Has anyone else noticed that prices don’t make sense anymore? I mean, I remember taking a quarter to the store and being able to buy candy. And a dime would make a phone call.
YES, I am going to get all old-timer right now. It’s the holidays and I can get crankily nostalgic if I want to.
A dime for a phone call. That is nearly nonsensical now. Even rest stops on the highway don’t have payphones anymore. I took a photo of the empty phone booths on the 15 highway on the way to San Diego once.
I took the photo with my phone.
What is going on? And look at this! Macaroni and cheese costs a buck fifty. How is that possible? When did a dozen eggs cost 3 dollars?
I go to the store and feel like I’m in a foreign country with an unfavorable exchange rate. I remember having this same feeling in Denmark. Holy Crap! That’s what a loaf of bread costs? Well, I have to pay it because it’s even worse to get food any other way. Cheese sandwiches in the hotel are the cheapest it’s going to get.
However, I am in the twilight of my 40th year. It occurs to me that adulthood is a foreign country I haven’t gotten the hang of.
All these expectations. “You didn’t know? You haven’t tried? You haven’t read? You haven’t been?”
Have I? Would I know if I had? What does that look like? If I was there, would I have recognized it? I think I was supposed to be further along by now. I think I didn’t do the homework.
On the whole, I like being an adult. I look at my 4 year old daughter, and I see her chafing against all the ways she doesn’t have control over her life.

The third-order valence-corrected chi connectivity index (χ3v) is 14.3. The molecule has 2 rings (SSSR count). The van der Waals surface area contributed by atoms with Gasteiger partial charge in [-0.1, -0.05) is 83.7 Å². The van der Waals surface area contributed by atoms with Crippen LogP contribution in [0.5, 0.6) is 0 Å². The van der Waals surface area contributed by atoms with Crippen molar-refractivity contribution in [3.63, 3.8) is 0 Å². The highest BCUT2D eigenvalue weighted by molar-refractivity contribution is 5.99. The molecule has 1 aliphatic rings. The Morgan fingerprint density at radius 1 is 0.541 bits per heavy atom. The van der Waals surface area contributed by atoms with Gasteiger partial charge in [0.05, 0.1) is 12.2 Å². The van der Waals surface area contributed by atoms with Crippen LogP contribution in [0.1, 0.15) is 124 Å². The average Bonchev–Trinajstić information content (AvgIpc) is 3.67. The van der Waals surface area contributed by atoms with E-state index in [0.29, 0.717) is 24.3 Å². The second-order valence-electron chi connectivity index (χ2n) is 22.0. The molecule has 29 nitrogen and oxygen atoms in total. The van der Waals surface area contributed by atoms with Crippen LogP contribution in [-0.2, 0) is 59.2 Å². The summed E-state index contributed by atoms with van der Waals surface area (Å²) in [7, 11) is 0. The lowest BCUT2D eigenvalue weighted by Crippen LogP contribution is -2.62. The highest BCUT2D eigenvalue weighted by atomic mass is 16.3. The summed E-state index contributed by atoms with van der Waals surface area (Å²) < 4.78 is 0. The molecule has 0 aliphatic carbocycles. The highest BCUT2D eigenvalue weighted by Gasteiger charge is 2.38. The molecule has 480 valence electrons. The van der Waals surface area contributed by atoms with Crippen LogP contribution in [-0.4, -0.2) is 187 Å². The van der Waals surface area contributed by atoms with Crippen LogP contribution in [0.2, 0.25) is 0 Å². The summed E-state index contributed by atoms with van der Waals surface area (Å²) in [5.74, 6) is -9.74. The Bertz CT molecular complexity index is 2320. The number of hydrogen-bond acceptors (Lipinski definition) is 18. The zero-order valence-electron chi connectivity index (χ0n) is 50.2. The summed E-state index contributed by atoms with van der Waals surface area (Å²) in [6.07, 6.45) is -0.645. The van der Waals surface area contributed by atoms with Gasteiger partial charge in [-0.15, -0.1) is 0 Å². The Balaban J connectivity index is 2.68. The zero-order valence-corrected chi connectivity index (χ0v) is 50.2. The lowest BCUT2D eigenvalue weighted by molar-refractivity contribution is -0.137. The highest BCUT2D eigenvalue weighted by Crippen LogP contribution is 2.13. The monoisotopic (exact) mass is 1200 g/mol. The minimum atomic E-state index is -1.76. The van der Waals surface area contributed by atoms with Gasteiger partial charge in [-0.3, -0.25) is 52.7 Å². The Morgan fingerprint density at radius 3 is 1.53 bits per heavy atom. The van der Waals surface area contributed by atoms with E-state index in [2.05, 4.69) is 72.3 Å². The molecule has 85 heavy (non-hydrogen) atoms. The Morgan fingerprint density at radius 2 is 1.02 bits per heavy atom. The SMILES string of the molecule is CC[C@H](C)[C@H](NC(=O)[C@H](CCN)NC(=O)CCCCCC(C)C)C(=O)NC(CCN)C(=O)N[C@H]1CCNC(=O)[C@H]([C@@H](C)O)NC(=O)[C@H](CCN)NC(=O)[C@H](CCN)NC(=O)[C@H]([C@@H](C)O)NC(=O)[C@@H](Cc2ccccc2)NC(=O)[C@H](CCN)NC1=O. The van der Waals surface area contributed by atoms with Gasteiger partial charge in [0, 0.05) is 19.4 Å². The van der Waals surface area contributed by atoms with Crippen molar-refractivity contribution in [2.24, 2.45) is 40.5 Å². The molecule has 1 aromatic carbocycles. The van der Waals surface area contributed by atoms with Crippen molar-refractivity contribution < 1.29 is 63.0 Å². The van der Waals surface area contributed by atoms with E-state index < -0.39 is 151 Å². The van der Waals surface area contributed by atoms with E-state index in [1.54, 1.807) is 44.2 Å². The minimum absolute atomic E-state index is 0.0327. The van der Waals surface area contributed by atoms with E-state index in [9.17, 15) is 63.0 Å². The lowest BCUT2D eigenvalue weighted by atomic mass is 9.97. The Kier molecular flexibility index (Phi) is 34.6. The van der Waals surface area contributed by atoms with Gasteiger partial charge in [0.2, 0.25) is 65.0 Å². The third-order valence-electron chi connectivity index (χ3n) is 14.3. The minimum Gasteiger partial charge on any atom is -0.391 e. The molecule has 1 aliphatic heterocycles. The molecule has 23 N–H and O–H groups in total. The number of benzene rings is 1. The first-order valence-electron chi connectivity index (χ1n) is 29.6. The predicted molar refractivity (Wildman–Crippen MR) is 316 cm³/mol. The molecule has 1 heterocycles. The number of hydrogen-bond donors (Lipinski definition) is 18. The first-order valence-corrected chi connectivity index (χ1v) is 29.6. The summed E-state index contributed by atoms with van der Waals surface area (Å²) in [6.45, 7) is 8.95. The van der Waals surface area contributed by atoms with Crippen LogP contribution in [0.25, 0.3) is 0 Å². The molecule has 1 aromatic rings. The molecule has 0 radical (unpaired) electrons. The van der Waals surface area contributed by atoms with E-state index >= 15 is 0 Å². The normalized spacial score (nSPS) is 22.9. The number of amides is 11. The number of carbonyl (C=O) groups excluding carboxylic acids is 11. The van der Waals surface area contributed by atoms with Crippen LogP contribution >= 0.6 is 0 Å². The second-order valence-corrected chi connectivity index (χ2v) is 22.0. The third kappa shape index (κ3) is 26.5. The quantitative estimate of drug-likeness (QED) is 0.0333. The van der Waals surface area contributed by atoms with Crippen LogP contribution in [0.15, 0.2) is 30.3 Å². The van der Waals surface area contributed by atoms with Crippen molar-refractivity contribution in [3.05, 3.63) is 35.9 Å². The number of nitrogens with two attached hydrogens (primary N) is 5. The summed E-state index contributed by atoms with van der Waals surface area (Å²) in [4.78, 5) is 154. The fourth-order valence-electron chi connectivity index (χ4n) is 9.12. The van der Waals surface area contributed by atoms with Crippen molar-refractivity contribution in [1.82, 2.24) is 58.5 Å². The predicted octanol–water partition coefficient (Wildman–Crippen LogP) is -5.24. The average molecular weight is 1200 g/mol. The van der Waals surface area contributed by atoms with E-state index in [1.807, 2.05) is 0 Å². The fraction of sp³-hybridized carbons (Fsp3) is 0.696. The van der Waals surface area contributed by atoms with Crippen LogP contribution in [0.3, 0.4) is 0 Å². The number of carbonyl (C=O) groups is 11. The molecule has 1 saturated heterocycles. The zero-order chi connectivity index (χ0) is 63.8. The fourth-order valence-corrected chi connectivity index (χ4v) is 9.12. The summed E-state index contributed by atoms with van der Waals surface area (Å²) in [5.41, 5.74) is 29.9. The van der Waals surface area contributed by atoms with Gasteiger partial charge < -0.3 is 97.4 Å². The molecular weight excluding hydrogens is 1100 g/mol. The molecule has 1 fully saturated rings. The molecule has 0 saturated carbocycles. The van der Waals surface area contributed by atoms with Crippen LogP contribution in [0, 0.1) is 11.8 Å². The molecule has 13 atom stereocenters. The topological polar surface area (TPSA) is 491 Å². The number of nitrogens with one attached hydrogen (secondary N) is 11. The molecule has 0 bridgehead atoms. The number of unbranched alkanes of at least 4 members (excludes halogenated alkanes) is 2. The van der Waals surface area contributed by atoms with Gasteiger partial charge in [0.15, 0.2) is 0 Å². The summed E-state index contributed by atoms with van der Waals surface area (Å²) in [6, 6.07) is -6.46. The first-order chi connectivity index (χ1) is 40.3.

I have more control. I think. And then I look at all the ways my peers don’t have control over their lives. Do they have more control than I see?
What is the story we are telling ourselves? Am I here because I am afraid of all the other imagined alternatives? Am I here because this is my choice, my preferred life?
Gretchen Rubin, author of The Happiness Project, says that it is far happier to be happy and know you are happy.
So too, with choices. It is far better to know I make the choice to get up at 5 AM every morning because I choose to go to work and have this kind of life. I choose it.
My daughter does not choose her bath every night, resists that bath EVERY NIGHT. It is an unnecessary struggle, and a very predictable one. That alarm clock can be a predictable struggle too.
Awareness, also called mindfulness, makes these unfamiliar and seemingly unmovable life constraints my own. There are a lot of choices that I would choose and re-choose every day. Personal grooming, yes.
Then there are those others, which, once I become aware that they are choices, I might do different.
And that makes all the difference.